Spanish Prime Minister Pedro Sanchez pledges sex law reform as court upholds ‘wolfpack’ bail

SPAIN’S Prime Minister has told lawmakers he plans to table new sexual assault laws clarifying what classes as rape.

Pedro Sanchez’s announcement comes as a court in Navarra ruled the five members of the self-styled La Manada (wolfpack in English) gang could remain free on bail.

They were jailed after the court found them guilty of sexual assault but acquitted them of raping an 18-year-old woman during the San Fermin Bull Run Festival in Pamplona.

The left-leaning Partido Socialista (PSOE) Prime Minister said his proposed laws that would create a ‘yes means yes’ standard for consenting to sex. A similar law came into force in Sweden last month and classes sex without explicit consent as rape.

“To be clear, ladies and gentlemen, if they say no it means no, and if they don’t say yes, it means no,” Sanchez told deputies in Spain’s Parliament.

Carmen Calvo, Spain’s Deputy Prime Minister and Equality Minister, first presented the proposals last week. She said they would guarantee the “autonomy, freedom and respect” to people where sex was concerned.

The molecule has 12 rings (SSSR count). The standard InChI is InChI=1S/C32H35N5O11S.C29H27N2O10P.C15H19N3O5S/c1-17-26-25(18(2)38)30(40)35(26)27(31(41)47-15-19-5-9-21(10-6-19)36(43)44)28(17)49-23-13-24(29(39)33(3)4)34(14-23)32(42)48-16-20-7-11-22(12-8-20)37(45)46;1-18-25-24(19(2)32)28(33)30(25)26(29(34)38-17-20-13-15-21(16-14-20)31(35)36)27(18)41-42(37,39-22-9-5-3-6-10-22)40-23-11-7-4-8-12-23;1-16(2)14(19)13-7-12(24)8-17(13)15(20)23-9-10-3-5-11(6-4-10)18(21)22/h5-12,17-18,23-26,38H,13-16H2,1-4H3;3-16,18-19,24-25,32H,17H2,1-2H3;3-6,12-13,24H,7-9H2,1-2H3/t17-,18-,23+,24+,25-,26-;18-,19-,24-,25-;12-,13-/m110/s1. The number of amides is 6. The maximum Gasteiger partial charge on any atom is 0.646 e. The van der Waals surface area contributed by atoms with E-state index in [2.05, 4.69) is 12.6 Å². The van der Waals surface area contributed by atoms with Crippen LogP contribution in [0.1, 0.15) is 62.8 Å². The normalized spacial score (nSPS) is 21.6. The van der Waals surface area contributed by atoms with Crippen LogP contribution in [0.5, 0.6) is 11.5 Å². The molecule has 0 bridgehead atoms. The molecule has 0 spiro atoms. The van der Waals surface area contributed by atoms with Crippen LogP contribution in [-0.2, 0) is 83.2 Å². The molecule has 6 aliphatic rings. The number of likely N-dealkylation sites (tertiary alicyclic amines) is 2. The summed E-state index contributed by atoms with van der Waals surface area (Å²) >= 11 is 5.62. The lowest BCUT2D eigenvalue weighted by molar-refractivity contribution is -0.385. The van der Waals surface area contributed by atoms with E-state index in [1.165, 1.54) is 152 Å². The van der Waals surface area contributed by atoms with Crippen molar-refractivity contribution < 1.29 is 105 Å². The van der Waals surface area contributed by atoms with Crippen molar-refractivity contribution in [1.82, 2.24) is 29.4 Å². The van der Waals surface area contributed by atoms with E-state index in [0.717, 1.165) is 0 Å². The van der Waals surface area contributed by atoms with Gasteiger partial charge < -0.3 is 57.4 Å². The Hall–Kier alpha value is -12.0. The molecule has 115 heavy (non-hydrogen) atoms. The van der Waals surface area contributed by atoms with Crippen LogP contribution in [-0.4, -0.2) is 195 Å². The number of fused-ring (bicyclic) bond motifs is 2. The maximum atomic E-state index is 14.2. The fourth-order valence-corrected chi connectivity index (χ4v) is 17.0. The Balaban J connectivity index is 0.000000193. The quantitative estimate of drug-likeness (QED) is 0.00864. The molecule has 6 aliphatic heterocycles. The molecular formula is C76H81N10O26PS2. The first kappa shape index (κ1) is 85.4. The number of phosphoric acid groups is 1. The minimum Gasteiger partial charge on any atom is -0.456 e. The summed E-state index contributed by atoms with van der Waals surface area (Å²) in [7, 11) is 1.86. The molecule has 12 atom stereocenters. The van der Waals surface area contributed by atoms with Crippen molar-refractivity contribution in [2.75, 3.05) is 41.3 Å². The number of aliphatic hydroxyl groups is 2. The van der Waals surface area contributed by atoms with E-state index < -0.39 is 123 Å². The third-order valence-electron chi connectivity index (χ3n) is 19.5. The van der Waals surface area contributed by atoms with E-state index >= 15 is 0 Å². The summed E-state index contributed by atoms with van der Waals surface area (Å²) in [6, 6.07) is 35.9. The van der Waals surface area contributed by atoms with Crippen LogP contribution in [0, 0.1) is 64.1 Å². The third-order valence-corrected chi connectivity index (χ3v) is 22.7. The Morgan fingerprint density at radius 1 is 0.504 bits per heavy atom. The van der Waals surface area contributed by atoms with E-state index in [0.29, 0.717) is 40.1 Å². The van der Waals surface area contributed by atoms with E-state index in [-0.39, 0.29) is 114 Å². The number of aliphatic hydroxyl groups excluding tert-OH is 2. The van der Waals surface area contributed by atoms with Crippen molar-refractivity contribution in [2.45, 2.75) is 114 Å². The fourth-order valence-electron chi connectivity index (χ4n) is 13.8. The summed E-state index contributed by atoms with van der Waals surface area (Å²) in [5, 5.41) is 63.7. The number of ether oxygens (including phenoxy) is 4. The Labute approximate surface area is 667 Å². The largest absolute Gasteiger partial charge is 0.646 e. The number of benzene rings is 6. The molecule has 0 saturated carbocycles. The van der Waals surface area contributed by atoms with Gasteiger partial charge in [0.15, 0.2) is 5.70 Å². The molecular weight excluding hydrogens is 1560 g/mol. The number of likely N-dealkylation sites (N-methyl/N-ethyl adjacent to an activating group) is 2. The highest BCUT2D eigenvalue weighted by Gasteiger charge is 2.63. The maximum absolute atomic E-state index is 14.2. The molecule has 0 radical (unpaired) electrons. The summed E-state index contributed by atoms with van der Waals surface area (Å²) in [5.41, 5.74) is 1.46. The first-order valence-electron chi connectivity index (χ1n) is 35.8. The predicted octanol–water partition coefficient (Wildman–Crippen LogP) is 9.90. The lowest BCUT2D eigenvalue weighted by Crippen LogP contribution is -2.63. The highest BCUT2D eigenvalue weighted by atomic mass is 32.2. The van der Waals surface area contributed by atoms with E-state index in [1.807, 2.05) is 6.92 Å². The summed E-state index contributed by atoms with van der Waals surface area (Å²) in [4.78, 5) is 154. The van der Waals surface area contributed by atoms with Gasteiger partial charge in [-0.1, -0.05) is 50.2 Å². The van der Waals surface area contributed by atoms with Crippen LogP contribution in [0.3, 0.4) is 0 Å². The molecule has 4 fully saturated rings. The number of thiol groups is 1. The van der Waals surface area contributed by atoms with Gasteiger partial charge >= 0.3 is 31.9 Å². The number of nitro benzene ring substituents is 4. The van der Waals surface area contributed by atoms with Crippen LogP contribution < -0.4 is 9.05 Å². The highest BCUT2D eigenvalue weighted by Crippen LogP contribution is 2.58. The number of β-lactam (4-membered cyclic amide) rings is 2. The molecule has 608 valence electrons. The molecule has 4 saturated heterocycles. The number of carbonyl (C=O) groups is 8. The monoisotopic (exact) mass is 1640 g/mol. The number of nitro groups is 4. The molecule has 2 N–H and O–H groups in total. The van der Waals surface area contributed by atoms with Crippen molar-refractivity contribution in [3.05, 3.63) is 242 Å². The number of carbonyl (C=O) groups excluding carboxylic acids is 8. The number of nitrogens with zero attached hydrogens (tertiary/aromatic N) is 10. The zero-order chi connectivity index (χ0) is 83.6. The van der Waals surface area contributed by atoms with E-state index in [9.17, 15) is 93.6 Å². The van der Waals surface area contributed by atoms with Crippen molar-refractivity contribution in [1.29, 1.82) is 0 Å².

Prosecutors seeking to convict defendants in rape cases in Spain currently have to prove that violence or intimidation was involved.

They were unable to do so in La Manada case, meaning the crime was downgraded to sexual assault which carries smaller penalties.    

The announcement comes as the Second Section of the Court of Navarra ruled to uphold the bailing of the five men jailed in connection with the La Manada case.

The ruling follows an appeal against their release from prosecutors, the victim, the Navarra Region and Pamplona Council. The five jailed are currently appealing against their sentences.

The bailing of the men sparked protests in cities across Spain. Demonstrators also took to the streets after it was announced they had been acquitted of rape and instead found guilty of sexual assault during the original trial.

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Written by

Joe Gerrard

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